R.E. also testified before the grand jury on October 9. R.E. testified that she had been subjected to beatings by both of her parents and that the beatings by her father had left permanent scars on her body. She also testified that she witnessed Melvin Echols beat T.E. on November 4, 1983. However, when the prosecutor asked R.E. whether she told Officer Oels that her father had sexually molested her and asked her about having gone to see Bingham with W.E., R.E. stated, "I don't recall." At that point the prosecutor excused R.E. because R.E.'s lawyer was not available. The prosecutor indicated that she did not want to put R.E. in a position of facing perjury charges by putting further questions to her before the grand jury.

At a later session of the grand jury, T.E. testified that R.E. had told T.E. that T.E. had lied to the grand jury and that "if Daddy goes to jail I'm ... kicking those ... people's ... asses and yours too." T.E. testified that she considered this to be a threat and that R.E. did not want T.E. to testify against her father at trial.

The grand jury indicted R.E. on six counts of perjury and witness tampering. R.E. then entered into a plea agreement with the state. R.E. agreed to plead no contest to one count of witness tampering in violation of AS 11.56.540(a)(1); the state agreed to dismiss the remaining charges at the time of R.E.'s sentencing. As part of the plea agreement, R.E. agreed to give truthful testimony in any official proceeding involving her parents. R.E. signed a sworn statement that she had witnessed Melvin Echols beat T.E. with an extension cord, after which her parents sent her to California. R.E. claimed that her father had physically and sexually abused her and that the physical abuse had left marks. She admitted having gone with W.E. to Bingham's house. R.E. stated that she and W.E. and V.S. had concocted the "V.S." story because R.E. and W.E. did not want to get into trouble with their parents. Finally, R.E. claimed that Arthur Echols had told them to see Melvin Echols' attorney and tell the "V.S." story.

Melvin and Arthur Echols' trial began on December 5, 1988. In her opening statement, the prosecuting attorney told the jury that R.E. would be a witness for the state. The prosecutor stated that R.E. would testify about an extensive history of physical abuse which she and her sisters had suffered at the hands of Melvin and Arthur Echols. The prosecutor told the jury that R.E. had extensive scarring on her body where she had been beaten by her father. The prosecutor also indicated that R.E. would verify that her parents beat T.E. The prosecutor discussed with the jury the fact that R.E. had been convicted of witness tampering and would be testifying pursuant to an agreement with the state.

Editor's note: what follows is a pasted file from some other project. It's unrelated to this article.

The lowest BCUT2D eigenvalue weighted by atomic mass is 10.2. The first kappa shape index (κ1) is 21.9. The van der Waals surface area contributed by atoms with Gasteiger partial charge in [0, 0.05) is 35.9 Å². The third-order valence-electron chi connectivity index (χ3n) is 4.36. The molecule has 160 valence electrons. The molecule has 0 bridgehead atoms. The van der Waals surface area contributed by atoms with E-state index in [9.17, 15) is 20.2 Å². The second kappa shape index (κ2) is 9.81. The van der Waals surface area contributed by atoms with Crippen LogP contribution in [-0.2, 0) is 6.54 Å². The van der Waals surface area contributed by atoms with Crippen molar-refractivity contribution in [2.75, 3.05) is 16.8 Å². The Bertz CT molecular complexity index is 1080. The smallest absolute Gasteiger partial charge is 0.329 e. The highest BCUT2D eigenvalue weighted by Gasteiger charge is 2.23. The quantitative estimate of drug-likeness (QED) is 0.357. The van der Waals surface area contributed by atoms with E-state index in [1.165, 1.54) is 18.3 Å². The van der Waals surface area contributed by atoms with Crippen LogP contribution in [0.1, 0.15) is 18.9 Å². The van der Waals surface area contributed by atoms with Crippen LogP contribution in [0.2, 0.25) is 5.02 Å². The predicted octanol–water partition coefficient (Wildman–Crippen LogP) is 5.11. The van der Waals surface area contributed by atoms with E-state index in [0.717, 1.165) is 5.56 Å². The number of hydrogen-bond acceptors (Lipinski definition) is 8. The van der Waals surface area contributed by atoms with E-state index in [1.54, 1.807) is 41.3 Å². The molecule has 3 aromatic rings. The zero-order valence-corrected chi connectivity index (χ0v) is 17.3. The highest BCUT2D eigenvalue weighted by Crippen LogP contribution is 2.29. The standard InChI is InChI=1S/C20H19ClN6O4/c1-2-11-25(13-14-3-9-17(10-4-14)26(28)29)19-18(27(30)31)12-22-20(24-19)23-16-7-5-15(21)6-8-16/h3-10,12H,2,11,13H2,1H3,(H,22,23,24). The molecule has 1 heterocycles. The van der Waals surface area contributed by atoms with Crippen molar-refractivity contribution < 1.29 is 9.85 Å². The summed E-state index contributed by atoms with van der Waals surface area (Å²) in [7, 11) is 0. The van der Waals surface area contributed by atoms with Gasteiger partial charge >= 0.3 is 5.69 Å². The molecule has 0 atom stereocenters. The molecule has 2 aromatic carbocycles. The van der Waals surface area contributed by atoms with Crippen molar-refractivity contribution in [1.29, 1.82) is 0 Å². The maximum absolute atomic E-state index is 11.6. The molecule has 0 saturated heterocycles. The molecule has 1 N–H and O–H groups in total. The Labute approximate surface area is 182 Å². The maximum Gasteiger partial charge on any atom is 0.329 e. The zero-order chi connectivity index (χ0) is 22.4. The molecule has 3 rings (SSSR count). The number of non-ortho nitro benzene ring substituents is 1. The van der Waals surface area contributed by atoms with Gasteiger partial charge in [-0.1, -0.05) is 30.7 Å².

Page 1069

At the trial, the state called ten witnesses who testified regarding the charges of physical and sexual abuse of T.E. The state next called W.E., who recanted her accusations against Melvin Echols. She denied telling anyone except Bingham and Oels that Echols had sexually abused her. W.E. claimed that she had accused Melvin Echols of sexually abusing her so that she could move out of her parents' house and live in a foster home. W.E. stated that she did not think that she would get Melvin Echols in trouble by making these accusations. W.E. also asserted that she had been threatened by the prosecutor between her first and second grand jury appearances. Following W.E.'s testimony, the state presented several witnesses who testified that W.E. had told them that she had been sexually abused by Melvin Echols.

Two days after the start of the trial, a police investigator discovered from school records that R.E. had been in California at the time that R.E. claimed that she had witnessed Melvin Echols beat T.E. Further investigation revealed that R.E. did not have any scars on her body from the alleged beatings by Melvin Echols. The prosecutor informed the court of these discoveries but indicated that she still intended to call R.E. as a witness. However, it became clear that R.E. would claim her privilege against self-incrimination if called to testify. The prosecutor then stated that she would not call R.E. as a witness since R.E. was unavailable given her intent to exercise her privilege against self-incrimination. Melvin Echols' attorney then announced his intention to call R.E. and stated that her testimony was crucial to his case. The attorney asked Judge Rowland to direct the state to grant use immunity to R.E. or to dismiss the case.